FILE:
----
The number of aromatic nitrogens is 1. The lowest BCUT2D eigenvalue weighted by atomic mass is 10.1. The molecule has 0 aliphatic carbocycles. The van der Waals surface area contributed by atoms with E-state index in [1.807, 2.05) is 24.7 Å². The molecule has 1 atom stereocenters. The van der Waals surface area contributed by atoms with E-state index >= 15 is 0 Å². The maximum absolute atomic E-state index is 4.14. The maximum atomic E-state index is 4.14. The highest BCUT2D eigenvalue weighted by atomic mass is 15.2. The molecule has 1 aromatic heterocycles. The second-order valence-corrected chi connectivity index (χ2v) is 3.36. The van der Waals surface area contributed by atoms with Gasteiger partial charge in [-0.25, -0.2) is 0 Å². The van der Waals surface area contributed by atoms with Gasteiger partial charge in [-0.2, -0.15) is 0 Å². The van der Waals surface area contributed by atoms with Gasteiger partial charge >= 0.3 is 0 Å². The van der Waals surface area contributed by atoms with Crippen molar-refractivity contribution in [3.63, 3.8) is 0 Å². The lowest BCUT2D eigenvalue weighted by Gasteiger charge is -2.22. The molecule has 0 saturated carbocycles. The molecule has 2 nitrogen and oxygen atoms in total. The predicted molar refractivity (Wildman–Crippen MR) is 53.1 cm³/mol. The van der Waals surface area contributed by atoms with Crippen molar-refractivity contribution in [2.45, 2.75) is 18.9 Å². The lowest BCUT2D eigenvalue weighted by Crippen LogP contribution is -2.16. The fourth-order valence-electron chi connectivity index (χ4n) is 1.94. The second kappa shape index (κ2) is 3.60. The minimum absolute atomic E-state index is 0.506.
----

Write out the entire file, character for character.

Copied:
The number of aromatic nitrogens is 1. The lowest BCUT2D eigenvalue weighted by atomic mass is 10.1. The molecule has 0 aliphatic carbocycles. The van der Waals surface area contributed by atoms with E-state index in [1.807, 2.05) is 24.7 Å². The molecule has 1 atom stereocenters. The van der Waals surface area contributed by atoms with E-state index >= 15 is 0 Å². The maximum absolute atomic E-state index is 4.14. The maximum atomic E-state index is 4.14. The highest BCUT2D eigenvalue weighted by atomic mass is 15.2. The molecule has 1 aromatic heterocycles. The second-order valence-corrected chi connectivity index (χ2v) is 3.36. The van der Waals surface area contributed by atoms with Gasteiger partial charge in [-0.25, -0.2) is 0 Å². The van der Waals surface area contributed by atoms with Gasteiger partial charge in [-0.2, -0.15) is 0 Å². The van der Waals surface area contributed by atoms with Gasteiger partial charge >= 0.3 is 0 Å². The van der Waals surface area contributed by atoms with Crippen molar-refractivity contribution in [3.63, 3.8) is 0 Å². The lowest BCUT2D eigenvalue weighted by Gasteiger charge is -2.22. The molecule has 0 saturated carbocycles. The molecule has 2 nitrogen and oxygen atoms in total. The predicted molar refractivity (Wildman–Crippen MR) is 53.1 cm³/mol. The van der Waals surface area contributed by atoms with Crippen molar-refractivity contribution in [2.45, 2.75) is 18.9 Å². The lowest BCUT2D eigenvalue weighted by Crippen LogP contribution is -2.16. The fourth-order valence-electron chi connectivity index (χ4n) is 1.94. The second kappa shape index (κ2) is 3.60. The minimum absolute atomic E-state index is 0.506.